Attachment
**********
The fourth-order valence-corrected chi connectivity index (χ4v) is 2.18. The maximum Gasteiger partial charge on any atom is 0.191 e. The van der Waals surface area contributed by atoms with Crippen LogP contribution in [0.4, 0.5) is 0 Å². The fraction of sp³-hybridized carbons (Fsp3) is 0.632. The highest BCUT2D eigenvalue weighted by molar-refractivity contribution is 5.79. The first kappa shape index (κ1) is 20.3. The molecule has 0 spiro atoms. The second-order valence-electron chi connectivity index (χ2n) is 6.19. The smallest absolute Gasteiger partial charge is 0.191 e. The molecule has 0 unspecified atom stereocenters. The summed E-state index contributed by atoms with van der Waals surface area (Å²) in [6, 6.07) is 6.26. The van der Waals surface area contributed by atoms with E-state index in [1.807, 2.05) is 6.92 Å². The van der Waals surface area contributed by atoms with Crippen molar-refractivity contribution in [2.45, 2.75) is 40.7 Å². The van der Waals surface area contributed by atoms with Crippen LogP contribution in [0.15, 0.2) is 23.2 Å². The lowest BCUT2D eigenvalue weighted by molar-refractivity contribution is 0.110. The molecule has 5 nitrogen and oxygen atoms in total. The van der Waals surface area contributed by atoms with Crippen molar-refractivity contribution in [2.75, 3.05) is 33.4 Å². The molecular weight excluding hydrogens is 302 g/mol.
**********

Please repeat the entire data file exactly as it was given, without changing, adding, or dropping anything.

The fourth-order valence-corrected chi connectivity index (χ4v) is 2.18. The maximum Gasteiger partial charge on any atom is 0.191 e. The van der Waals surface area contributed by atoms with Crippen LogP contribution in [0.4, 0.5) is 0 Å². The fraction of sp³-hybridized carbons (Fsp3) is 0.632. The highest BCUT2D eigenvalue weighted by molar-refractivity contribution is 5.79. The first kappa shape index (κ1) is 20.3. The molecule has 0 spiro atoms. The second-order valence-electron chi connectivity index (χ2n) is 6.19. The smallest absolute Gasteiger partial charge is 0.191 e. The molecule has 0 unspecified atom stereocenters. The summed E-state index contributed by atoms with van der Waals surface area (Å²) in [6, 6.07) is 6.26. The van der Waals surface area contributed by atoms with E-state index in [1.807, 2.05) is 6.92 Å². The van der Waals surface area contributed by atoms with Crippen molar-refractivity contribution in [2.45, 2.75) is 40.7 Å². The van der Waals surface area contributed by atoms with Crippen LogP contribution in [0.15, 0.2) is 23.2 Å². The lowest BCUT2D eigenvalue weighted by molar-refractivity contribution is 0.110. The molecule has 5 nitrogen and oxygen atoms in total. The van der Waals surface area contributed by atoms with Crippen molar-refractivity contribution in [2.75, 3.05) is 33.4 Å². The molecular weight excluding hydrogens is 302 g/mol.